Brother Number Two Who Became Brother Number One: Meet the man who might be Egypt’s president, 9/11-denier, Mohamed Morsi.
June 10, 2012
Egypt is on the cusp of its first real experiment in Islamist governance. If the Muslim Brotherhood’s Mohamed Morsi comes out on top in the upcoming presidential runoff election, scheduled for June 16 and 17, the venerable Islamist movement will have won control of both Egypt’s presidency and its parliament, and it will have a very real chance to implement its agenda of market-driven economic recovery, gradual Islamization, and the reassertion of Egypt’s regional role.
Over the course of Egypt’s troubled transition, the Brotherhood has become increasingly, and uncharacteristically, assertive in its political approach. Renouncing promises not to seek the presidency and entering into an overt confrontation with the ruling military council, the Brotherhood’s bid to “save the revolution” has been interpreted by others as an all-out power grab. Egypt’s liberals, as well as the United States, now worry about the implications of unchecked Brotherhood rule and what that might mean for their interests.
Things couldn’t have been more different two years ago. Under the repression of Hosni Mubarak’s regime, the Brotherhood’s unofficial motto was “participation, not domination.” The group was renowned for its caution and patient (some would say too patient) approach to politics. When I sat down with Morsi in May 2010 — just months before the revolution and well before he could have ever imagined being Mubarak’s successor — he echoed the leadership’s almost stubborn belief in glacial but steady change. He even objected to a fairly anodyne description of the movement’s political activities: “The word ‘opposition’ has the connotation of seeking power,” Morsi told me then. “But, at this moment, we are not seeking power because [that] requires preparation, and society is not prepared.” The Muslim Brotherhood, being a religious movement more than a political party, had the benefit of a long horizon.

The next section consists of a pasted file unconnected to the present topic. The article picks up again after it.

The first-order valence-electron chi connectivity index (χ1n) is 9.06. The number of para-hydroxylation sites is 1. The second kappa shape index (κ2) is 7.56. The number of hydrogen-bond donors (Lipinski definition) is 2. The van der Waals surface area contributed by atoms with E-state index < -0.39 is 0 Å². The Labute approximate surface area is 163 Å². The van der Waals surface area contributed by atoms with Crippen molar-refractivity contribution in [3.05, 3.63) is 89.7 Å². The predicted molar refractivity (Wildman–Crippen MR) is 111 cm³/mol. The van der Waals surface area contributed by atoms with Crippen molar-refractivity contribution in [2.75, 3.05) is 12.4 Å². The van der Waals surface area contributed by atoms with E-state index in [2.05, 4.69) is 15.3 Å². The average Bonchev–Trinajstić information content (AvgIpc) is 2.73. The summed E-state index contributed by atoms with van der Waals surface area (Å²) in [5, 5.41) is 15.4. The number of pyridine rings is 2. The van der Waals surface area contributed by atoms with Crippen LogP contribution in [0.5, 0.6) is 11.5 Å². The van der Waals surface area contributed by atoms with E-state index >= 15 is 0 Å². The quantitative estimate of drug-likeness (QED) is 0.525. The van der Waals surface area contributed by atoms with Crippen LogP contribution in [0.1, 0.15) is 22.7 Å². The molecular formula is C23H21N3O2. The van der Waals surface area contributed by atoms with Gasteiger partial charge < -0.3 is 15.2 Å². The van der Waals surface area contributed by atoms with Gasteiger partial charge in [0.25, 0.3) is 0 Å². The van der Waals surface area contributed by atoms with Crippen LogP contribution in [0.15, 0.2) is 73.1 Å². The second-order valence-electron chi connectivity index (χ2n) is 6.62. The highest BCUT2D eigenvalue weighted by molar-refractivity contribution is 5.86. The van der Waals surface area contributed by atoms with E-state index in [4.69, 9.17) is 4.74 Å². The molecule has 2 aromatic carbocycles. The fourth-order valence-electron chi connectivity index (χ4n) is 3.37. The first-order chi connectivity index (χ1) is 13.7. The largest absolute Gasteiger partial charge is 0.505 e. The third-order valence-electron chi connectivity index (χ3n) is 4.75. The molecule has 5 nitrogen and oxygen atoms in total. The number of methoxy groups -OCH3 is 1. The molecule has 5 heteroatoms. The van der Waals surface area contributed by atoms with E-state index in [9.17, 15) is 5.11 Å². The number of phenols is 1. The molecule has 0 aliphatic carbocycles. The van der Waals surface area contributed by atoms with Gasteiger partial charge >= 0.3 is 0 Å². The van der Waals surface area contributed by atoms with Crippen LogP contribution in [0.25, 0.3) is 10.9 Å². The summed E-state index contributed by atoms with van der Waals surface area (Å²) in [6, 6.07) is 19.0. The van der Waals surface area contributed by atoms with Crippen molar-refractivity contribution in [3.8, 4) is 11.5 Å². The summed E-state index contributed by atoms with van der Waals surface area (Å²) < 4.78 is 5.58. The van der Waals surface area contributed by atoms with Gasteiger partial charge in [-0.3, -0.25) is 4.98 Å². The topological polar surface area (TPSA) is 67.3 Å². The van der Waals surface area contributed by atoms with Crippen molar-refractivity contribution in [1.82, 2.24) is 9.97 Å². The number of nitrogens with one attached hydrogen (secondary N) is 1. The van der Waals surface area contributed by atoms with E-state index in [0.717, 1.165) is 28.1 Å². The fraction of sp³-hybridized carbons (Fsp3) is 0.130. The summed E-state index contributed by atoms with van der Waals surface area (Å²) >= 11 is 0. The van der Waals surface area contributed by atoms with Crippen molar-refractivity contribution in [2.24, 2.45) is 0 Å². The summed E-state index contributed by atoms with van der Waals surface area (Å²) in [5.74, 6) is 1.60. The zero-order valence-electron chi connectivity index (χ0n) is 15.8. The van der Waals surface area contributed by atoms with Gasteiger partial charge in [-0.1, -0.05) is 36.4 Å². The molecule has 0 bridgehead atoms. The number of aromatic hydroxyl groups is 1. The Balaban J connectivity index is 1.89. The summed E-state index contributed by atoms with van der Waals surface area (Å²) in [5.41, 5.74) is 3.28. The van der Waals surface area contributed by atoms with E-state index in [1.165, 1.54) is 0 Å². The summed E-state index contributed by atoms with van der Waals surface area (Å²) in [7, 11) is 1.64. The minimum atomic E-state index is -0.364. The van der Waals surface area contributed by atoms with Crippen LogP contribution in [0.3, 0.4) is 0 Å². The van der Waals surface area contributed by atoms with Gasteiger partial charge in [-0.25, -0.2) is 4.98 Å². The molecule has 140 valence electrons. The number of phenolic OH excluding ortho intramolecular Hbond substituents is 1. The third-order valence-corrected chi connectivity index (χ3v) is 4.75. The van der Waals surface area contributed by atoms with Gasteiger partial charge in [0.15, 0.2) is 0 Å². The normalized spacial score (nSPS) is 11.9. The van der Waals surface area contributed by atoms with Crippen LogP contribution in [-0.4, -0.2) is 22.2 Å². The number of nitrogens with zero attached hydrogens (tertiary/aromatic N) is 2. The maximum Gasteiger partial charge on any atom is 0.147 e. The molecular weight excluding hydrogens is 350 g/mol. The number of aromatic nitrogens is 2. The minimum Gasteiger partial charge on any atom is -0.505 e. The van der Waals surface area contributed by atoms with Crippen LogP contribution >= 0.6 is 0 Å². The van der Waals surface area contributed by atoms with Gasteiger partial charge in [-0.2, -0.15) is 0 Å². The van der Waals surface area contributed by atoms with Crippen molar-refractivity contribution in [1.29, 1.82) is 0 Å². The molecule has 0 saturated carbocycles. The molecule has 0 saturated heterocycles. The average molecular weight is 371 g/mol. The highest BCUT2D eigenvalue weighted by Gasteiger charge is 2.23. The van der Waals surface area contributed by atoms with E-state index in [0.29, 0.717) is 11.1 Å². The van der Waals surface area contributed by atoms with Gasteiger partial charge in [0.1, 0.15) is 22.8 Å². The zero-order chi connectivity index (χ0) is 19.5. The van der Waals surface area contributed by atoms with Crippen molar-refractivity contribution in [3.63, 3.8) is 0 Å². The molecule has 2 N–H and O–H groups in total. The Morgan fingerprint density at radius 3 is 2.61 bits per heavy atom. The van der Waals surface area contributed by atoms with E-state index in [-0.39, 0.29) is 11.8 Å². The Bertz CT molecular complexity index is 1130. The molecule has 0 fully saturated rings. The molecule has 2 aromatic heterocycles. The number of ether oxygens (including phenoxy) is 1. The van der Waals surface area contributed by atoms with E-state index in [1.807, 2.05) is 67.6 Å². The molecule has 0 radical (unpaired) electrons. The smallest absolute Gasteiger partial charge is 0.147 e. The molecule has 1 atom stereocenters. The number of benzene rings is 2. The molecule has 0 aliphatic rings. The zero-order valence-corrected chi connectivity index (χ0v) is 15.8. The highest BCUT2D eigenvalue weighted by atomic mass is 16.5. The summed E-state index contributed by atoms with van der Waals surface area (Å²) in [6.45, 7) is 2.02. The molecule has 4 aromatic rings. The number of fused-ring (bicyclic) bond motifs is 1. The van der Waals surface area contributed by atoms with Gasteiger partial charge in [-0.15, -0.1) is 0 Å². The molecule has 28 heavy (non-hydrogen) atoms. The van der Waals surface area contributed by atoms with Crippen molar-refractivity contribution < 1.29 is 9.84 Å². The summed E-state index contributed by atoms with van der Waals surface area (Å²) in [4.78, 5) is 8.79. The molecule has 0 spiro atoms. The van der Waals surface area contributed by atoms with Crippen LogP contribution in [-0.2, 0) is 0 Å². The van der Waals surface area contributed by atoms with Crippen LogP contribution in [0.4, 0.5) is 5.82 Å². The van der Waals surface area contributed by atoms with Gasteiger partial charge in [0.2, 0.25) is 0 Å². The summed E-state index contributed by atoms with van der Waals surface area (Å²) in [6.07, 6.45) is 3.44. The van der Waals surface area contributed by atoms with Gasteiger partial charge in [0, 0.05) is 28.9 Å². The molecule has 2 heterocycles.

Morsi wasn’t well known back then. He was an important player in the Brotherhood, but did not seem to have a particularly distinctive set of views. He was a loyalist, an enforcer, and an operator. And he was arguably good at those things. But being, or becoming, a leader is a different matter. Despite heading the Brotherhood’s parliamentary bloc and later leading the group’s newly formed Freedom and Justice Party (FJP), Morsi struggled to command respect across ideological lines. He rarely spoke like someone who liked making concessions or doing the hard work necessary for building consensus.
Like many Brotherhood leaders, he nurtured a degree of resentment toward Egypt’s liberals. They were tiny and irrelevant, the thinking went, so why were they always asking for so much? In May 2010, the opposition seemed to be coming alive, but in a uniquely Egyptian way. At one protest in Tahrir Square, each group — Islamists, liberals, and leftists — huddled in its own part of the square. I asked Morsi why there wasn’t greater cooperation between Islamists and liberals. “That depends on the other side,” he said, echoing what the liberals were saying about the Brotherhood.
This thinly veiled disdain could be papered over when liberals, leftists, and Brotherhood members were facing a dictator they all hated. And, during the revolution, Brotherhood members, Salafists, liberals, and ordinary Egyptians joined hands and put the old divisions aside — if only for a moment. When Mubarak fell, though, there was little left to unite them.